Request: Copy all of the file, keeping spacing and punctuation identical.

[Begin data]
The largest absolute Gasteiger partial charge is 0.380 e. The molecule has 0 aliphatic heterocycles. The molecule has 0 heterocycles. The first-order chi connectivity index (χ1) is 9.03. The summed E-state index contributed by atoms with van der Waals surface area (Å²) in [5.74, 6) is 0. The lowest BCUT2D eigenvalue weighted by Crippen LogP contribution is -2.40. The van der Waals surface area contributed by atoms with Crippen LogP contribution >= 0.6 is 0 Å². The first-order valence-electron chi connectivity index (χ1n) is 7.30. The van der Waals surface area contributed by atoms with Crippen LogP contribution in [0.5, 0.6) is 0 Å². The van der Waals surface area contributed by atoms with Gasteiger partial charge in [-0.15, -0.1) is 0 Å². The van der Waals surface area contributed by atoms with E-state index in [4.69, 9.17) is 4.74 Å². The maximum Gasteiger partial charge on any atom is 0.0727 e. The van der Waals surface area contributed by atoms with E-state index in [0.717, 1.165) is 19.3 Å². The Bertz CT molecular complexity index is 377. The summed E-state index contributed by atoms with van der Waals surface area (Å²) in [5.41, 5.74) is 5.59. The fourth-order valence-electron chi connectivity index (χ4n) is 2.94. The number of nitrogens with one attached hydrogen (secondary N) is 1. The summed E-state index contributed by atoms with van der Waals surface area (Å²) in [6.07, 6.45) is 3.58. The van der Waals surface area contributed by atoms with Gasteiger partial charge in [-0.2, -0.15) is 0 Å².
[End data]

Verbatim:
The largest absolute Gasteiger partial charge is 0.380 e. The molecule has 0 aliphatic heterocycles. The molecule has 0 heterocycles. The first-order chi connectivity index (χ1) is 9.03. The summed E-state index contributed by atoms with van der Waals surface area (Å²) in [5.74, 6) is 0. The lowest BCUT2D eigenvalue weighted by Crippen LogP contribution is -2.40. The van der Waals surface area contributed by atoms with Crippen LogP contribution >= 0.6 is 0 Å². The first-order valence-electron chi connectivity index (χ1n) is 7.30. The van der Waals surface area contributed by atoms with Crippen LogP contribution in [0.5, 0.6) is 0 Å². The van der Waals surface area contributed by atoms with Gasteiger partial charge in [-0.15, -0.1) is 0 Å². The van der Waals surface area contributed by atoms with E-state index in [4.69, 9.17) is 4.74 Å². The maximum Gasteiger partial charge on any atom is 0.0727 e. The van der Waals surface area contributed by atoms with E-state index in [0.717, 1.165) is 19.3 Å². The Bertz CT molecular complexity index is 377. The summed E-state index contributed by atoms with van der Waals surface area (Å²) in [5.41, 5.74) is 5.59. The fourth-order valence-electron chi connectivity index (χ4n) is 2.94. The number of nitrogens with one attached hydrogen (secondary N) is 1. The summed E-state index contributed by atoms with van der Waals surface area (Å²) in [6.07, 6.45) is 3.58. The van der Waals surface area contributed by atoms with Gasteiger partial charge in [-0.2, -0.15) is 0 Å².